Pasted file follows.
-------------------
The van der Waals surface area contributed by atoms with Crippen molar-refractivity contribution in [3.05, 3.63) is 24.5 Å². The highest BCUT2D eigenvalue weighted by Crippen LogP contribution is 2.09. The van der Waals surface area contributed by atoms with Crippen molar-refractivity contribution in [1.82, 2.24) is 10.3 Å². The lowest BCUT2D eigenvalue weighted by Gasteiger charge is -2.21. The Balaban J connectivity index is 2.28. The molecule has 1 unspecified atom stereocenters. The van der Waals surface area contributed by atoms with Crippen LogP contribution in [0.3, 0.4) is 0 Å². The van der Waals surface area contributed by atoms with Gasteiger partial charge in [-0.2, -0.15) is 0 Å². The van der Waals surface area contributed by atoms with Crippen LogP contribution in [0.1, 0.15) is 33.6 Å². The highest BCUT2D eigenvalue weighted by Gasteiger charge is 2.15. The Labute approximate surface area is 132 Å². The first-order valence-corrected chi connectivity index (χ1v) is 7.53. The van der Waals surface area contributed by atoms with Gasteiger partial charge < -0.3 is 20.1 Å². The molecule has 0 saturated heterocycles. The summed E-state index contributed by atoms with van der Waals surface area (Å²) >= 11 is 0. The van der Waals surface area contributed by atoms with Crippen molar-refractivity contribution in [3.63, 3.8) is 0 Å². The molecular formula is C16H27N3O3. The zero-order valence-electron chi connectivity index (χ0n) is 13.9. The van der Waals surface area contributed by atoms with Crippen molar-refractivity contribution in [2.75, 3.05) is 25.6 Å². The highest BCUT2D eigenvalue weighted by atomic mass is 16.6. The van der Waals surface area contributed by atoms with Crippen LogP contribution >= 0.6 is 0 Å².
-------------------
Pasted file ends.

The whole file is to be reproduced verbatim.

The van der Waals surface area contributed by atoms with Crippen molar-refractivity contribution in [3.05, 3.63) is 24.5 Å². The highest BCUT2D eigenvalue weighted by Crippen LogP contribution is 2.09. The van der Waals surface area contributed by atoms with Crippen molar-refractivity contribution in [1.82, 2.24) is 10.3 Å². The lowest BCUT2D eigenvalue weighted by Gasteiger charge is -2.21. The Balaban J connectivity index is 2.28. The molecule has 1 unspecified atom stereocenters. The van der Waals surface area contributed by atoms with Crippen LogP contribution in [0.3, 0.4) is 0 Å². The van der Waals surface area contributed by atoms with Gasteiger partial charge in [-0.2, -0.15) is 0 Å². The van der Waals surface area contributed by atoms with Crippen LogP contribution in [0.1, 0.15) is 33.6 Å². The highest BCUT2D eigenvalue weighted by Gasteiger charge is 2.15. The Labute approximate surface area is 132 Å². The first-order valence-corrected chi connectivity index (χ1v) is 7.53. The van der Waals surface area contributed by atoms with Gasteiger partial charge < -0.3 is 20.1 Å². The molecule has 0 saturated heterocycles. The summed E-state index contributed by atoms with van der Waals surface area (Å²) >= 11 is 0. The van der Waals surface area contributed by atoms with Crippen molar-refractivity contribution in [3.63, 3.8) is 0 Å². The molecular formula is C16H27N3O3. The zero-order valence-electron chi connectivity index (χ0n) is 13.9. The van der Waals surface area contributed by atoms with Crippen molar-refractivity contribution in [2.75, 3.05) is 25.6 Å². The highest BCUT2D eigenvalue weighted by atomic mass is 16.6. The van der Waals surface area contributed by atoms with Crippen LogP contribution >= 0.6 is 0 Å².